Next, the authors try to explain why this ratio varies among debris disks. Small grains (whose presence could explain the difference in disk sizes because they don’t act like perfect blackbodies) can be blown out of the system by radiation pressure from the star. Radiation pressure is proportional to flux, thus, it affects smaller debris disks around brighter stars more. The authors model this effect and find that it can explain the majority of the observed variation in the ratio of sizes. They cannot, however, explain the remainder of the variation, but they speculate that it could be due to differences in grain composition (which affects how efficiently small grains cool) or other factors besides radiation pressure that affect the population of small grains.

These results provide a method to correct the sizes of debris disks inferred from unresolved observations. This allows for a more accurate determination of the true sizes of the hundreds of debris disks that are currently unresolved, making them more reliable probes of planetary systems.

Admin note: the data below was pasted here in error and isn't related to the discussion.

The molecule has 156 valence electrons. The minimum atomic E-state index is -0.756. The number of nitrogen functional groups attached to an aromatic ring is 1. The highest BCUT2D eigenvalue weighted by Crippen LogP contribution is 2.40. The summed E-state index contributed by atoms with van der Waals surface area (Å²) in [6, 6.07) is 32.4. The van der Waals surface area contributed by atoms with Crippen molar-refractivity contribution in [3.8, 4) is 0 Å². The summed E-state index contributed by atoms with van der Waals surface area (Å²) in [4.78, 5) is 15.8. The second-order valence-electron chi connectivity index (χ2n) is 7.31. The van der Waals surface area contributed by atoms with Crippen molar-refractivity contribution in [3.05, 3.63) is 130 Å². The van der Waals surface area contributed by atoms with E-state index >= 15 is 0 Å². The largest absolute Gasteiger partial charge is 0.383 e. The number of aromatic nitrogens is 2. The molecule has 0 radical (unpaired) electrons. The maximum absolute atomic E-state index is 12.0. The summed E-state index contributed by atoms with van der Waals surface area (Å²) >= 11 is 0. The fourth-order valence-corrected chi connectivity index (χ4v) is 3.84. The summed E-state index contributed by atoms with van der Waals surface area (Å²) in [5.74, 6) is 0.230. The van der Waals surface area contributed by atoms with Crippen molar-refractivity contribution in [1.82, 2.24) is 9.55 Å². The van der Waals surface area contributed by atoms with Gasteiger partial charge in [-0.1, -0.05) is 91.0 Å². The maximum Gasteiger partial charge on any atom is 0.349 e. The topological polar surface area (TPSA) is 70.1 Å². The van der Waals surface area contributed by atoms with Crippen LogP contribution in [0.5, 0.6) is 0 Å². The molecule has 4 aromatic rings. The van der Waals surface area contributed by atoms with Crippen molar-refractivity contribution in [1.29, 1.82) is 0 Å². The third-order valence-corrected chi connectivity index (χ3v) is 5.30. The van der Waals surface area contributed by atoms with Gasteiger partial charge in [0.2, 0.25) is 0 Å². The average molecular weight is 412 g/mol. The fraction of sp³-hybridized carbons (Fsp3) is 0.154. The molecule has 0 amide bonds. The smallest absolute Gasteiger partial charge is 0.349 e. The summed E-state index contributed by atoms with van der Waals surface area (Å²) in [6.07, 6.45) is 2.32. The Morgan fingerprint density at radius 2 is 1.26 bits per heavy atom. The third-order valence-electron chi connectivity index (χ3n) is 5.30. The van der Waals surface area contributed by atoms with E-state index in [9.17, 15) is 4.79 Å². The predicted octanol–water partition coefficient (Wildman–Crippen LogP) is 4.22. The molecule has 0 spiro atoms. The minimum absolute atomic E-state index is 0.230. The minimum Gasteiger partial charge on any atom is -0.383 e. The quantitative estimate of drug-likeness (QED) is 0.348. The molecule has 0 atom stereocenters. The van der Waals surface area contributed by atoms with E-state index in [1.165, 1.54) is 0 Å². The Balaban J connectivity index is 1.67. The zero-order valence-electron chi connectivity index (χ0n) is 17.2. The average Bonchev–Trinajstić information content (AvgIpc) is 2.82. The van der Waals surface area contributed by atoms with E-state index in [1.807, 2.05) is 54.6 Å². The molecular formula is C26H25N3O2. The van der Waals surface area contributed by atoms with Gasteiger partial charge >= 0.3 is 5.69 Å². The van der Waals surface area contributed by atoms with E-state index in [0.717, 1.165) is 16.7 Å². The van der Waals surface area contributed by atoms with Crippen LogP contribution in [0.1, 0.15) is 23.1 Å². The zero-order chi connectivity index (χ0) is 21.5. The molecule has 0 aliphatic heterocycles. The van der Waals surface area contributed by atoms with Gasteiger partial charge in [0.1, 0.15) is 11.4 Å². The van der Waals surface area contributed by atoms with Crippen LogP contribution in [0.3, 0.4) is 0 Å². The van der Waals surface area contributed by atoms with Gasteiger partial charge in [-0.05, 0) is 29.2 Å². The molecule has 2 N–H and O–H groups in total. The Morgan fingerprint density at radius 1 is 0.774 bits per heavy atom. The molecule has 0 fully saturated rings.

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Nick Ballering

I am a graduate student in astronomy at the University of Arizona. My research interests include debris disks, planet formation, exoplanet detection and characterization, and astrobiology. Currently, I am working with George Rieke to study the structure and evolution of planetary systems using observations of debris disks. I graduated from the University of Wisconsin in 2008 — go Badgers!